How long should you breastfeed and formula feed your baby?
What’s the rec for breastfeeding?
Current recommendations are to exclusively breastfeed for 6 months and continue breastfeeding for at least the first year. The World Health Organization recommends breastfeeding for the first 2 years (or longer). The longer a mother breastfeeds, the more benefits for her child and for herself. But, uhh, we get it. Deciding when to stop breastfeeding is personal, so whatever you do, we will support you.
Around 1 year: for our breastfed babies
By the time your baby is one year old, the child should be eating 3 meals and 2-3 snacks per day, so breast milk will no longer be the main source of nutrition for the child, but still offers benefits. Keep going for as long as you and your child are comfortable.
Is it possible to stop breastfeeding in a day?
Many mothers find it uncomfortable to stop breastfeeding quickly. Try to plan for it. We suggest you over a couple weeks to drop a feed by extending the time between feeds, or limiting time at the breast.
What if you want to stop before your kid turns one?
If you would like to discontinue breastfeeding before 1 year of age, you will need to supplement with formula to make sure that your child is getting enough nutrition.
What’s the rec for our formula fed babies?
Formula feeding can be discontinued at 1 year of age. At that time, you can transition your child from formula to cow’s milk or a cow’s milk alternative (talk to your foublie coach about cow’s milk alternatives – nutritionally they are very different).
Should you stop formula overnight?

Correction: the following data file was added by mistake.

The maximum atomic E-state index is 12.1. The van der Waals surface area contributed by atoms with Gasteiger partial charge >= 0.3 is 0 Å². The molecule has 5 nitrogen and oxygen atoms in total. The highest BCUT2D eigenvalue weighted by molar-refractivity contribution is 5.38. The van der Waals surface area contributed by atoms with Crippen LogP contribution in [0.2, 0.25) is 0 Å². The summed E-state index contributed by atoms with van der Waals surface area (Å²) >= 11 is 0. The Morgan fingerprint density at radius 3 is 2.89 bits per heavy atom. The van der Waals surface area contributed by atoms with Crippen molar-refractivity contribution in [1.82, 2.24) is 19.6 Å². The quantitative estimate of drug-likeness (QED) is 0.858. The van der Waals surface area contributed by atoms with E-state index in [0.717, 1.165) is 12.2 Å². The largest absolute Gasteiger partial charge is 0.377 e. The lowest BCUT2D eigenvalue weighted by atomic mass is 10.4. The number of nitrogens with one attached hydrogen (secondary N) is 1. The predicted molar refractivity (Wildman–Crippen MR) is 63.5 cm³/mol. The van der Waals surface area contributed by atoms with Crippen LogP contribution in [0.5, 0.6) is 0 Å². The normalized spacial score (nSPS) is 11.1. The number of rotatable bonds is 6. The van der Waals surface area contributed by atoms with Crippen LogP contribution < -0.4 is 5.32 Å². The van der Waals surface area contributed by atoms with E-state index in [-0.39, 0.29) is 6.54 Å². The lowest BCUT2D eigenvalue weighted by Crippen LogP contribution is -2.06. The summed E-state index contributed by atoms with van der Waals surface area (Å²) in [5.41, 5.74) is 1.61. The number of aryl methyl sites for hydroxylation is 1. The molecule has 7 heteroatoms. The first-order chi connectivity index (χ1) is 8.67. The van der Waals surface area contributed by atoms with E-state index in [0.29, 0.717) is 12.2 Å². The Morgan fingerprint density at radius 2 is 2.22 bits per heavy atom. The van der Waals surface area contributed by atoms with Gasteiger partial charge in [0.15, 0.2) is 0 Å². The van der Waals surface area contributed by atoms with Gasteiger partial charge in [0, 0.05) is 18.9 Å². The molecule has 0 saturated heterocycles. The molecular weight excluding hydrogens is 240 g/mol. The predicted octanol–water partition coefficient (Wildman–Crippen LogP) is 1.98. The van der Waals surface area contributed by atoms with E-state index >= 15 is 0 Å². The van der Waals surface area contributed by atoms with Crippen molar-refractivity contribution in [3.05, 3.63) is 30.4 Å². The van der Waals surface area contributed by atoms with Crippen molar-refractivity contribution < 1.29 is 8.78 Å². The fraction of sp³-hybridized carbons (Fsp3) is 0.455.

You can try and switch cold turkey, or gradually starting at 12 months. Start with ¾ formula and ¼ milk, transition to ½ and ½ and finally down to ¼ formula and ¾ milk. Your child should be getting most of their nutrition from solid foods at this time.
For ALL kids at age one
Most kids only need 16 ounces of breast or formula milk at one year of age, so there may be a decrease in total fluid volume, and that’s normal when you stop these feedings! Keep offering water for hydration.
Have teeth entered the picture?
If yes, breast or formula feeding right before sleep is no longer recommended as the milk will just sit on the teeth and may cause cavities.
Also at one year: It’s time to stop bottles
During this transition, it is also important to transition away from bottles, so take this opportunity to use some big kid glasses for milk. Many parents have trouble stopping formula feedings before bedtime or naptime. Keep in mind that nutritionally speaking, the formula isn’t necessary, so try to find other comforting tools that you can use in place of formula to help your child fall asleep.
You’ve got this!
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